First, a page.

Children’s Understandings of Well-being Towards a Child Standpoint

The book presented here describes an outstanding attempt, not only to include children’s views but to partner with children to develop the concept of well-being and to study the phenomenon as the children understand it. The authors do this by placing the concept of children’s well-being within the e...

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Bibliographic Details
Main Authors: Fattore, Tobia, Mason, Jan (Author), Watson, Elizabeth (Author)
Format: eBook
Language:English
Published: Dordrecht Springer Netherlands 2017, 2017
Edition:1st ed. 2017
Series:Children’s Well-Being: Indicators and Research
Subjects:
Online Access:
Collection: Springer eBooks 2005- - Collection details see MPG.ReNa
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250 |a 1st ed. 2017 
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300 |a XX, 280 p. 16 illus  |b online resource 
505 0 |a Locating the Child in Well-Being Discourse -- Chapter 2. Researching Children’s Understandings of Well-Being -- Part II -- Chapter 3. Overviewing a Child Standpoint on Well-Being -- Chapter 4. Agency, Autonomy and Asymmetry in Child–Adult Relations -- Chapter 5. Safety and Ontological Insecurity: Contesting the Meaning of Child Protection -- Chapter 6. Self, Identity and Well-Being -- Part III -- Chapter 7. Activities as Autonomy and Competence: The Meaning and Experience of Leisure for Well-Being -- Chapter 8. Money, Markets and Moral Identity: Exploring Children’s Understandings and Experiences of Economic Well-Being -- Chapter 9. Children’s Health and Well-Being -- Part IV.-Chapter 10. Findings and Conclusions on Well-Being from the Unique Vantage Point of Children -- Appendix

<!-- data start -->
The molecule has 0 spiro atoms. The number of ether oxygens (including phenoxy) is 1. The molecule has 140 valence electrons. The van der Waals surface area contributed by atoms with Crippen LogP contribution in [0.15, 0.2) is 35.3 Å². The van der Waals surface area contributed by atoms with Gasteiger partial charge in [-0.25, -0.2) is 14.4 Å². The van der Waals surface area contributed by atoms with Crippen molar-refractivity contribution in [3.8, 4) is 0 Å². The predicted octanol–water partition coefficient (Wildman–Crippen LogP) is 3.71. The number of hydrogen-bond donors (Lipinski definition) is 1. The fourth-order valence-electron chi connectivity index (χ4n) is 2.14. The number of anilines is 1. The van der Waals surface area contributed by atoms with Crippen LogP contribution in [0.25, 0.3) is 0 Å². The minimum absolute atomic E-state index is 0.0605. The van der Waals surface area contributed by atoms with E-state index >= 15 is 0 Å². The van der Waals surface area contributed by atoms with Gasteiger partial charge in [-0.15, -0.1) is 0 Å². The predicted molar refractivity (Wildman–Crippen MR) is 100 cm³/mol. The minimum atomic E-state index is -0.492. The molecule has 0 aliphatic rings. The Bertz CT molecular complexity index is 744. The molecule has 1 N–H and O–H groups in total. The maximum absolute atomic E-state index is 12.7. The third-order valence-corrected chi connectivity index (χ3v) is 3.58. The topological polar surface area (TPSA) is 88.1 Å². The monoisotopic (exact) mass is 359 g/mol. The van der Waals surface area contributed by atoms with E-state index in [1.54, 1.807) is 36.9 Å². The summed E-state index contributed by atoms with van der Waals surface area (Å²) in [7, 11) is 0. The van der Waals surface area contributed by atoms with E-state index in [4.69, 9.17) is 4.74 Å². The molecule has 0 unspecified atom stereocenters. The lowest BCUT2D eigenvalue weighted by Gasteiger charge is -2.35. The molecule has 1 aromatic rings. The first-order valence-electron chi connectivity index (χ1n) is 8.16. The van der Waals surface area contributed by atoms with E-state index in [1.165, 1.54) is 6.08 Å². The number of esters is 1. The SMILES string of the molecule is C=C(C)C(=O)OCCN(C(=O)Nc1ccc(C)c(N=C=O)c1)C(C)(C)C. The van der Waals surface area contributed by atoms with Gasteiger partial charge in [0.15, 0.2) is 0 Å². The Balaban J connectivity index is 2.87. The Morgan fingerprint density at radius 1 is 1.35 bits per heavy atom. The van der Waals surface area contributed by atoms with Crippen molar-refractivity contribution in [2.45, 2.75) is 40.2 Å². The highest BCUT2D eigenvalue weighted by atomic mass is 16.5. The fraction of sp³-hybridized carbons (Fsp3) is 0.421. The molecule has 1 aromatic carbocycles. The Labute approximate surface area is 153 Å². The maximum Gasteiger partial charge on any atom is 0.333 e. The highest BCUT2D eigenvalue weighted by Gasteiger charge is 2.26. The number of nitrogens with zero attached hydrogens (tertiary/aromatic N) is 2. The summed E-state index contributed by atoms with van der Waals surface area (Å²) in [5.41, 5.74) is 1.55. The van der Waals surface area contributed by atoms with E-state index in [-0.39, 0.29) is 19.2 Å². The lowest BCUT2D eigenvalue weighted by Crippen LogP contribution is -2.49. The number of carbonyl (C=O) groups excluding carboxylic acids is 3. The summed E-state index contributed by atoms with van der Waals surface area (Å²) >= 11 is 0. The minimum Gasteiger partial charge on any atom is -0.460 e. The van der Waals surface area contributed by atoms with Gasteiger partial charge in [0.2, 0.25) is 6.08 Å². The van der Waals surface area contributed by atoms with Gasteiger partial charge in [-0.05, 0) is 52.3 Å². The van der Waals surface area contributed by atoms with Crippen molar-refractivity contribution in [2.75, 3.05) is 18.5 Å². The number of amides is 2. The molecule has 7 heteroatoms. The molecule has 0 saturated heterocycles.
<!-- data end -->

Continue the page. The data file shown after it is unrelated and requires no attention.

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653 |a Well-being 
653 |a Child development 
653 |a Social Work 
653 |a Early Childhood Education 
653 |a Psychology 
653 |a Social work 
653 |a Psychology, general 
700 1 |a Mason, Jan  |e [author] 
700 1 |a Watson, Elizabeth  |e [author] 
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520 |a The book presented here describes an outstanding attempt, not only to include children’s views but to partner with children to develop the concept of well-being and to study the phenomenon as the children understand it. The authors do this by placing the concept of children’s well-being within the existing discourses on the topic and by developing their unique theoretical approach to the concept. Then, and based on what children told them, the authors identify different domains and dimensions of children’s well-being and touch upon its multifaceted nature. The book concludes with drawing research and policy implications from an integrated summary of the study’s findings and lists indicator concepts that present an alternative framework and conceptualisation of well-being from a child standpoint.